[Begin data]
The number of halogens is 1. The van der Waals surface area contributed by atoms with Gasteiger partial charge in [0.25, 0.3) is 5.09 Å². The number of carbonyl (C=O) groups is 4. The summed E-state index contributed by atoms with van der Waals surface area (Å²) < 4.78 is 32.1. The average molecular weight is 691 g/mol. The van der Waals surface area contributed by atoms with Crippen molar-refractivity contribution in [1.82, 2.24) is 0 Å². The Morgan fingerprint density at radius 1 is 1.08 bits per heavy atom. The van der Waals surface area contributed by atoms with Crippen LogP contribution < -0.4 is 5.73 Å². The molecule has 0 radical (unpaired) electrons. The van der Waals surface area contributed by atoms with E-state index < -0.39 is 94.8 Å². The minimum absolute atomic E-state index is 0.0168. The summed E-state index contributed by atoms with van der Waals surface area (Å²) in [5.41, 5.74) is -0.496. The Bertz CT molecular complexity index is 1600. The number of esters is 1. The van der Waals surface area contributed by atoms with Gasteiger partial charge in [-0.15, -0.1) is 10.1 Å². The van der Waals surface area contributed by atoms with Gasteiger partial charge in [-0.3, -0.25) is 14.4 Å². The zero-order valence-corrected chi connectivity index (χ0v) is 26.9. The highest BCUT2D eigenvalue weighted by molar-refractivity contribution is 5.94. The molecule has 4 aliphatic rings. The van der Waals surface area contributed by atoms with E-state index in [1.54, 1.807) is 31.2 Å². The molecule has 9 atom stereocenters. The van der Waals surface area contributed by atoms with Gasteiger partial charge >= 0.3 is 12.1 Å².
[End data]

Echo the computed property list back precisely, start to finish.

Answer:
The number of halogens is 1. The van der Waals surface area contributed by atoms with Gasteiger partial charge in [0.25, 0.3) is 5.09 Å². The number of carbonyl (C=O) groups is 4. The summed E-state index contributed by atoms with van der Waals surface area (Å²) < 4.78 is 32.1. The average molecular weight is 691 g/mol. The van der Waals surface area contributed by atoms with Crippen molar-refractivity contribution in [1.82, 2.24) is 0 Å². The Morgan fingerprint density at radius 1 is 1.08 bits per heavy atom. The van der Waals surface area contributed by atoms with Crippen LogP contribution < -0.4 is 5.73 Å². The molecule has 0 radical (unpaired) electrons. The van der Waals surface area contributed by atoms with E-state index < -0.39 is 94.8 Å². The minimum absolute atomic E-state index is 0.0168. The summed E-state index contributed by atoms with van der Waals surface area (Å²) in [5.41, 5.74) is -0.496. The Bertz CT molecular complexity index is 1600. The number of esters is 1. The van der Waals surface area contributed by atoms with Gasteiger partial charge in [-0.15, -0.1) is 10.1 Å². The van der Waals surface area contributed by atoms with Gasteiger partial charge in [-0.3, -0.25) is 14.4 Å². The zero-order valence-corrected chi connectivity index (χ0v) is 26.9. The highest BCUT2D eigenvalue weighted by molar-refractivity contribution is 5.94. The molecule has 4 aliphatic rings. The van der Waals surface area contributed by atoms with E-state index in [1.54, 1.807) is 31.2 Å². The molecule has 9 atom stereocenters. The van der Waals surface area contributed by atoms with Gasteiger partial charge >= 0.3 is 12.1 Å².